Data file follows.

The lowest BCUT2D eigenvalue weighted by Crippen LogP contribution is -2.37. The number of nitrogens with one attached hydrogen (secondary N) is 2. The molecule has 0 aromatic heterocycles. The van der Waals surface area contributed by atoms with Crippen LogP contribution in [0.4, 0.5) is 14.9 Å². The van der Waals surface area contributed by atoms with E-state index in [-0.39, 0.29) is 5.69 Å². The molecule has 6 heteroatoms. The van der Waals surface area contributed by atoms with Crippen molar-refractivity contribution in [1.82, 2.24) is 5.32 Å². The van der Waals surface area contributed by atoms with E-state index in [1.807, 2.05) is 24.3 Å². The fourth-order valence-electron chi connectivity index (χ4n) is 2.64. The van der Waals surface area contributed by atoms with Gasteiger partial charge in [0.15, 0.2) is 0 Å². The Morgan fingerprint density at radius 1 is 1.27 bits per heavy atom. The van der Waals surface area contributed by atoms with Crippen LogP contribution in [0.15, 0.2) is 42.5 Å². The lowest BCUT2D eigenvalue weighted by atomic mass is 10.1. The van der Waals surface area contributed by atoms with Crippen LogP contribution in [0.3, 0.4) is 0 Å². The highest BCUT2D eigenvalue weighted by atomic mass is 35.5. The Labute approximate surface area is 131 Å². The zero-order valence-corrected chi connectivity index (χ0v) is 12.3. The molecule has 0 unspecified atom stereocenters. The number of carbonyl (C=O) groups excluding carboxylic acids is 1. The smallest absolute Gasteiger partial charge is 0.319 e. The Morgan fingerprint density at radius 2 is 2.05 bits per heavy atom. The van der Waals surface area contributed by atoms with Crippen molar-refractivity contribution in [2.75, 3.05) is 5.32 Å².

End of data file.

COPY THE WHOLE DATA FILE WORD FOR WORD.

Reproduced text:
The lowest BCUT2D eigenvalue weighted by Crippen LogP contribution is -2.37. The number of nitrogens with one attached hydrogen (secondary N) is 2. The molecule has 0 aromatic heterocycles. The van der Waals surface area contributed by atoms with Crippen LogP contribution in [0.4, 0.5) is 14.9 Å². The van der Waals surface area contributed by atoms with E-state index in [-0.39, 0.29) is 5.69 Å². The molecule has 6 heteroatoms. The van der Waals surface area contributed by atoms with Crippen molar-refractivity contribution in [1.82, 2.24) is 5.32 Å². The van der Waals surface area contributed by atoms with E-state index in [1.807, 2.05) is 24.3 Å². The fourth-order valence-electron chi connectivity index (χ4n) is 2.64. The van der Waals surface area contributed by atoms with Gasteiger partial charge in [0.15, 0.2) is 0 Å². The Morgan fingerprint density at radius 1 is 1.27 bits per heavy atom. The van der Waals surface area contributed by atoms with Crippen LogP contribution in [0.15, 0.2) is 42.5 Å². The lowest BCUT2D eigenvalue weighted by atomic mass is 10.1. The van der Waals surface area contributed by atoms with Crippen LogP contribution in [0.3, 0.4) is 0 Å². The highest BCUT2D eigenvalue weighted by atomic mass is 35.5. The Labute approximate surface area is 131 Å². The zero-order valence-corrected chi connectivity index (χ0v) is 12.3. The molecule has 0 unspecified atom stereocenters. The number of carbonyl (C=O) groups excluding carboxylic acids is 1. The smallest absolute Gasteiger partial charge is 0.319 e. The Morgan fingerprint density at radius 2 is 2.05 bits per heavy atom. The van der Waals surface area contributed by atoms with Crippen molar-refractivity contribution in [2.75, 3.05) is 5.32 Å².